Diana Hinds catches up with a scheme that helps poor or reluctant readers come up to speed
I don't like reading because it's hard, and when you get stuck on a word, it's not very nice." A seven-year-old girl, included on a training video for a new literacy project, Catch Up, expresses what many children her age feel about reading. Research shows that 18 per cent of Year 3 children - five or six in every classroom - have literacy difficulties. These are usually too minor to secure the extra help and funding a statement brings, but they can seriously inhibit the child's learning.
The gap between children who are coping well and those who are not increases drastically at this stage, resulting in the notorious "long tail" of under-achievement and a dip in the "average" achievements of lower juniors.
But catching up is possible, according to the organisers of the project, which is aimed specifically at eight-year-olds. At Catch Up's heart is the simple requirement that teachers spend 10 minutes a week with each child in difficulty, in an intensive, one-to-one session focusing on reading and writing.
Each session is carefully structured to include two minutes' talking about a book, four minutes' reading it (with errors recorded by the teacher), and four minutes' writing, to practise words the child has struggled with.
Sessions are bolstered by an initial assessment of each child's literacy skills and attitude to reading. The child must then be matched with appropriate texts which can be read with some fluency, while also introducing new words - Catch Up has arranged 25 reading schemes into nine finely-tuned levels of difficulty.
All Catch Up children in a class also have a weekly 15-minute session of group reading, to encourage confidence and expressiveness. Follow-up tasks or games, linked to the individual teaching sessions, may be carried out by a classroom assistant, with the teacher reminding children of new words throughout the week.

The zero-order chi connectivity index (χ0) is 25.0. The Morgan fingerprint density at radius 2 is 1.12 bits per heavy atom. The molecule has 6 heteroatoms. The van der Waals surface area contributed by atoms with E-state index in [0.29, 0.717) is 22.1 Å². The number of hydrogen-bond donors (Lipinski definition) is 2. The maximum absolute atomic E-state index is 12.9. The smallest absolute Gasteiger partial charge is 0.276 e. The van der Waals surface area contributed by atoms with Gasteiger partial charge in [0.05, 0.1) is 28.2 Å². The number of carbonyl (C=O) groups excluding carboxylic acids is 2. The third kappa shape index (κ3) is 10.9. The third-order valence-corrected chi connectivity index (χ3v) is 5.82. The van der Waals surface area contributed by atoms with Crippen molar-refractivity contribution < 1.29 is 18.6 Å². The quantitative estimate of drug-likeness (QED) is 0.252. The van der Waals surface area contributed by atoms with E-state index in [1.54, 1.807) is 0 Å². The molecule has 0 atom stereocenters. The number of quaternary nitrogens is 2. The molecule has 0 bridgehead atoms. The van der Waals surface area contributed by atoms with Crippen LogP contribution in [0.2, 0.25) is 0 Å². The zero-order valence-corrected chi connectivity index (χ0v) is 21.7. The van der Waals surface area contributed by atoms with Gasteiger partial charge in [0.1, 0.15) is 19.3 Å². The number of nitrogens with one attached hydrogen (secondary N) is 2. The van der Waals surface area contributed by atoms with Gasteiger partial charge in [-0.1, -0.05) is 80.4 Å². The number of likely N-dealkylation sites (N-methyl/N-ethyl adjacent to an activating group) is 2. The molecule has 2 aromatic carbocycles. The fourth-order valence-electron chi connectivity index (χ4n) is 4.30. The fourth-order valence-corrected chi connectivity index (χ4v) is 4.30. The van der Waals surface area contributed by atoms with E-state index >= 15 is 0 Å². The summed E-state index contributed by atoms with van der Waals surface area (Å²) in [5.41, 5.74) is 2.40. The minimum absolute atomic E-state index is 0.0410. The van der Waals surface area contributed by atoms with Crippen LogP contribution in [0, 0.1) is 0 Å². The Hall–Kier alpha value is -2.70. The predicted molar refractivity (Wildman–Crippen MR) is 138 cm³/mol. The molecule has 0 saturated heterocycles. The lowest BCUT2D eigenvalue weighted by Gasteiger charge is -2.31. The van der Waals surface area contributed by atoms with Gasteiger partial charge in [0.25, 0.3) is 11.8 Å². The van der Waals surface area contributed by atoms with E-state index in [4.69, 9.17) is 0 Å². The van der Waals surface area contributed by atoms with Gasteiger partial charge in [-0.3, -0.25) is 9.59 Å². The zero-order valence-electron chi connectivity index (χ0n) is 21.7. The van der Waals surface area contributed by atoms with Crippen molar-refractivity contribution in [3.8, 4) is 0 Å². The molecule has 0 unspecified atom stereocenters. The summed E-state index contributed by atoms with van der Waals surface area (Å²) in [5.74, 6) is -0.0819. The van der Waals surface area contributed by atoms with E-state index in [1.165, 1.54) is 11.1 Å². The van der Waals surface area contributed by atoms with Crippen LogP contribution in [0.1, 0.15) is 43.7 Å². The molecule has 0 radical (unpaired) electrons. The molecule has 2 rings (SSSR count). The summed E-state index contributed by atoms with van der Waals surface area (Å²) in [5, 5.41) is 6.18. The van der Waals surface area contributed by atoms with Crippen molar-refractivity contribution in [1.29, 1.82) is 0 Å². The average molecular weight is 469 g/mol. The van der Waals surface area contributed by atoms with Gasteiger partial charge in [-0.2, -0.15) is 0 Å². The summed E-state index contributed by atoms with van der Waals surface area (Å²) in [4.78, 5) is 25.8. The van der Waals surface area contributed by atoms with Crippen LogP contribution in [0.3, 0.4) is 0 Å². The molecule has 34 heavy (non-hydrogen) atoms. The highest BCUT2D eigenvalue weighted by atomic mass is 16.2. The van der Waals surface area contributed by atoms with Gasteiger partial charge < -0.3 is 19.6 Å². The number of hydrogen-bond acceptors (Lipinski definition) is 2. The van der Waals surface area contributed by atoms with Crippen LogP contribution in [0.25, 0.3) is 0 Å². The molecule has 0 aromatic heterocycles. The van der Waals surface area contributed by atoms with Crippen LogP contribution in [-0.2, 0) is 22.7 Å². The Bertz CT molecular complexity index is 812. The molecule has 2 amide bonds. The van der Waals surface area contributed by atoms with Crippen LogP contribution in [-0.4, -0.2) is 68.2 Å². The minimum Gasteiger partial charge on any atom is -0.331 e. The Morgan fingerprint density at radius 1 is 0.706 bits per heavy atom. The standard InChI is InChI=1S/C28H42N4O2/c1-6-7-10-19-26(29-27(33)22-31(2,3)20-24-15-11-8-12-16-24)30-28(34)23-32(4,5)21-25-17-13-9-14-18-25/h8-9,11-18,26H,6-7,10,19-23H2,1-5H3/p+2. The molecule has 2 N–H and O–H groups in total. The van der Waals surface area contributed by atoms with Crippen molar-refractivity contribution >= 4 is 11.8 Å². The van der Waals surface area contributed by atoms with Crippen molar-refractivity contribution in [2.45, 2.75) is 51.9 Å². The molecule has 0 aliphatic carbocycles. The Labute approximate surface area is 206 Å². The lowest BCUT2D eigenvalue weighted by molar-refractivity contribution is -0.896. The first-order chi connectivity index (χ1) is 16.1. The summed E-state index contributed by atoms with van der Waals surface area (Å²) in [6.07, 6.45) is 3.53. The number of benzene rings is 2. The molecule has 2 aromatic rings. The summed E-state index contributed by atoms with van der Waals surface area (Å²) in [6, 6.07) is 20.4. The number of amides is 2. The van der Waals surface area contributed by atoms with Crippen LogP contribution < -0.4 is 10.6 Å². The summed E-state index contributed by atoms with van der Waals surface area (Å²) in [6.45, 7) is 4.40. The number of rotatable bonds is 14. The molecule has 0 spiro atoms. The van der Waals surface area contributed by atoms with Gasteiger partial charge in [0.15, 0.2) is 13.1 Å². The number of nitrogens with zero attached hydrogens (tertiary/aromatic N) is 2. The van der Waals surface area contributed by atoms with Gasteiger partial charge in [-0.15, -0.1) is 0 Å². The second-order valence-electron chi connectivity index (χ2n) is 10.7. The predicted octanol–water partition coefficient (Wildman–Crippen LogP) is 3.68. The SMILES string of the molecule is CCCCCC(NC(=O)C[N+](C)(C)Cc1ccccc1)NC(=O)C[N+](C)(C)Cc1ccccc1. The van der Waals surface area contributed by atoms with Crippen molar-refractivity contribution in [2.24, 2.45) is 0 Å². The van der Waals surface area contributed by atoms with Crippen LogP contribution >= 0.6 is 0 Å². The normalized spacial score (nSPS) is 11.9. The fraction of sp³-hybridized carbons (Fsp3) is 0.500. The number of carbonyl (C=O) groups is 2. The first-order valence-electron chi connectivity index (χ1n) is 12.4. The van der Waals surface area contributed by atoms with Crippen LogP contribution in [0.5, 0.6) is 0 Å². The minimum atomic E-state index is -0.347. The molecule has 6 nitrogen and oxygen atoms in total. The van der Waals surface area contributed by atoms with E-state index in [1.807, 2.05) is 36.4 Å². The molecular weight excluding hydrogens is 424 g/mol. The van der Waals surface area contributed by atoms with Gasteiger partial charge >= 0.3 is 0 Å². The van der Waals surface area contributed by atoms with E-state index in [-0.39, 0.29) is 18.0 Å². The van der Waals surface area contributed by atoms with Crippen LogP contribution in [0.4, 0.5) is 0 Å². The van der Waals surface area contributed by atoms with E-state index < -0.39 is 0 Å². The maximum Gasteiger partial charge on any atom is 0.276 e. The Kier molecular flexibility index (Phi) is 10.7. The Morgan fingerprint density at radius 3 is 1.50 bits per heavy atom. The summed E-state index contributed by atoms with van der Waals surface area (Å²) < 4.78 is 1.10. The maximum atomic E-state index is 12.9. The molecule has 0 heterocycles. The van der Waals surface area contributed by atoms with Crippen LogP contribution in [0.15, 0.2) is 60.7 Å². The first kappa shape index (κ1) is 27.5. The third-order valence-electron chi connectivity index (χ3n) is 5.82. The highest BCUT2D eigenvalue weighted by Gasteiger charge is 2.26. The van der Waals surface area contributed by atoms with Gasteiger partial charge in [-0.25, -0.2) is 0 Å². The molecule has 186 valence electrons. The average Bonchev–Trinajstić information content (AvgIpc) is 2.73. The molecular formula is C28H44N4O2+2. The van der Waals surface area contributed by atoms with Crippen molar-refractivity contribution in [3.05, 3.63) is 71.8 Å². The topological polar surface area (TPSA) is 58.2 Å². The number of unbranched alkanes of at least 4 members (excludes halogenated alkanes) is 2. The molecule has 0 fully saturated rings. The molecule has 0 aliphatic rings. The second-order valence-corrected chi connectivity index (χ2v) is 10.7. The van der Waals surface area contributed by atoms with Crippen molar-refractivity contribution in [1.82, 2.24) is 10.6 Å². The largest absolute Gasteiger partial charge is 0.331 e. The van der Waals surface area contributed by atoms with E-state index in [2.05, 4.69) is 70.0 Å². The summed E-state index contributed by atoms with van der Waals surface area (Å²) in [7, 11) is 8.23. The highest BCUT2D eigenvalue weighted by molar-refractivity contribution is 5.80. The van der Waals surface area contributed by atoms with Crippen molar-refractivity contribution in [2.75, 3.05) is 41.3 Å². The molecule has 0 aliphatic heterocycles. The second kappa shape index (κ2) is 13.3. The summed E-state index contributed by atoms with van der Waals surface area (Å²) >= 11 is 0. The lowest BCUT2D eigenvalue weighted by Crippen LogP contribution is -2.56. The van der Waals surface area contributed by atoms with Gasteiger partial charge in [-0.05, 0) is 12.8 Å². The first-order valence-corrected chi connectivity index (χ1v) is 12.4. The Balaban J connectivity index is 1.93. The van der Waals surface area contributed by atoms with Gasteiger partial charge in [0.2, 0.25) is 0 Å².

Based on a one-year research project by Diana Bentley and Dee Reid, of Oxford Brookes University, and with core funding from World in Need, the charitable trust that supports a wide range of international projects, Catch Up was piloted in 15 schools in Oxfordshire, Berkshire and Milton Keynes last autumn.
Since its official launch in February, it has sold 500 packs to schools and advisers. The Catch Up team is lecturing around the United Kingdom on Saturdays throughout this year and next, and school training days during the week can be arranged.
Donna Stanton, a teacher at Emerson Valley Combined School in Milton Keynes, helped co-ordinate part of the pilot, and is using the programme with four children in her Year 4 class.
Since Catch Up started, the children's enthusiasm for reading has grown. Results from the 10-week autumn pilot with the school's Year 3 children showed an average gain in reading age of seven months, with one child improving by 13 months.
One of the chief differences Catch Up has made to her teaching, Donna Stanton explains, is the 10-minute intensive session. She often fits it in after lunch, when the rest of the class is reading quietly, and makes it as interruption-free as possible.